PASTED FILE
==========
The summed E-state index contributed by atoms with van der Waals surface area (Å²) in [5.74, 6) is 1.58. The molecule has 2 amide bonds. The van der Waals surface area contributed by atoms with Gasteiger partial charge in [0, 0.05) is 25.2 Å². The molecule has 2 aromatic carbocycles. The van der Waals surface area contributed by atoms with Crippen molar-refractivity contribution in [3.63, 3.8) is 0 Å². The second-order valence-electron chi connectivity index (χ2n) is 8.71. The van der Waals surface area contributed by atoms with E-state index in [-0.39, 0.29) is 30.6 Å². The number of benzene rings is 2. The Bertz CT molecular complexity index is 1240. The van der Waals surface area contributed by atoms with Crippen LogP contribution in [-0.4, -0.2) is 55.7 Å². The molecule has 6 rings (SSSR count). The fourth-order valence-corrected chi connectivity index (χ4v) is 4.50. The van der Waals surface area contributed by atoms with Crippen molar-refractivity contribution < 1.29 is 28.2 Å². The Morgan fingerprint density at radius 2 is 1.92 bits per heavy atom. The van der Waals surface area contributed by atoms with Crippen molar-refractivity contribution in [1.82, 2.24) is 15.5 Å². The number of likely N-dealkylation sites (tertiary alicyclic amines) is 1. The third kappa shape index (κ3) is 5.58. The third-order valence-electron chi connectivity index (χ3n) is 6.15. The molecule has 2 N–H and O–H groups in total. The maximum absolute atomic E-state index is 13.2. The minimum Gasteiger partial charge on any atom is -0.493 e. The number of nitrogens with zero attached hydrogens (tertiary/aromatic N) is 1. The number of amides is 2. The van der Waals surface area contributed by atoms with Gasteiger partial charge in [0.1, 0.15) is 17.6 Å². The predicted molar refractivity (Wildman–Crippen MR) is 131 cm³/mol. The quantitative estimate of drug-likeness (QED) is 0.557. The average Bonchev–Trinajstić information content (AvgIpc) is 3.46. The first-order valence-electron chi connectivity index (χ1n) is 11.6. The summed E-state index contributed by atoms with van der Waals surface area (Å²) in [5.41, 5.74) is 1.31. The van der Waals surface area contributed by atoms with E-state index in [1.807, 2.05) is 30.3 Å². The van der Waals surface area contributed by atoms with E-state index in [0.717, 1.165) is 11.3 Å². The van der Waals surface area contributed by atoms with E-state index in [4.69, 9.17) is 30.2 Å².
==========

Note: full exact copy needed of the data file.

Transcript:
The summed E-state index contributed by atoms with van der Waals surface area (Å²) in [5.74, 6) is 1.58. The molecule has 2 amide bonds. The van der Waals surface area contributed by atoms with Gasteiger partial charge in [0, 0.05) is 25.2 Å². The molecule has 2 aromatic carbocycles. The van der Waals surface area contributed by atoms with Crippen molar-refractivity contribution in [3.63, 3.8) is 0 Å². The second-order valence-electron chi connectivity index (χ2n) is 8.71. The van der Waals surface area contributed by atoms with E-state index in [-0.39, 0.29) is 30.6 Å². The number of benzene rings is 2. The Bertz CT molecular complexity index is 1240. The van der Waals surface area contributed by atoms with Crippen LogP contribution in [-0.4, -0.2) is 55.7 Å². The molecule has 6 rings (SSSR count). The fourth-order valence-corrected chi connectivity index (χ4v) is 4.50. The van der Waals surface area contributed by atoms with Crippen molar-refractivity contribution < 1.29 is 28.2 Å². The Morgan fingerprint density at radius 2 is 1.92 bits per heavy atom. The van der Waals surface area contributed by atoms with Crippen molar-refractivity contribution in [1.82, 2.24) is 15.5 Å². The number of likely N-dealkylation sites (tertiary alicyclic amines) is 1. The third kappa shape index (κ3) is 5.58. The third-order valence-electron chi connectivity index (χ3n) is 6.15. The molecule has 2 N–H and O–H groups in total. The maximum absolute atomic E-state index is 13.2. The minimum Gasteiger partial charge on any atom is -0.493 e. The number of nitrogens with zero attached hydrogens (tertiary/aromatic N) is 1. The number of amides is 2. The van der Waals surface area contributed by atoms with Gasteiger partial charge in [0.1, 0.15) is 17.6 Å². The predicted molar refractivity (Wildman–Crippen MR) is 131 cm³/mol. The quantitative estimate of drug-likeness (QED) is 0.557. The average Bonchev–Trinajstić information content (AvgIpc) is 3.46. The first-order valence-electron chi connectivity index (χ1n) is 11.6. The summed E-state index contributed by atoms with van der Waals surface area (Å²) in [5.41, 5.74) is 1.31. The van der Waals surface area contributed by atoms with E-state index in [1.807, 2.05) is 30.3 Å². The van der Waals surface area contributed by atoms with E-state index in [0.717, 1.165) is 11.3 Å². The van der Waals surface area contributed by atoms with E-state index in [4.69, 9.17) is 30.2 Å².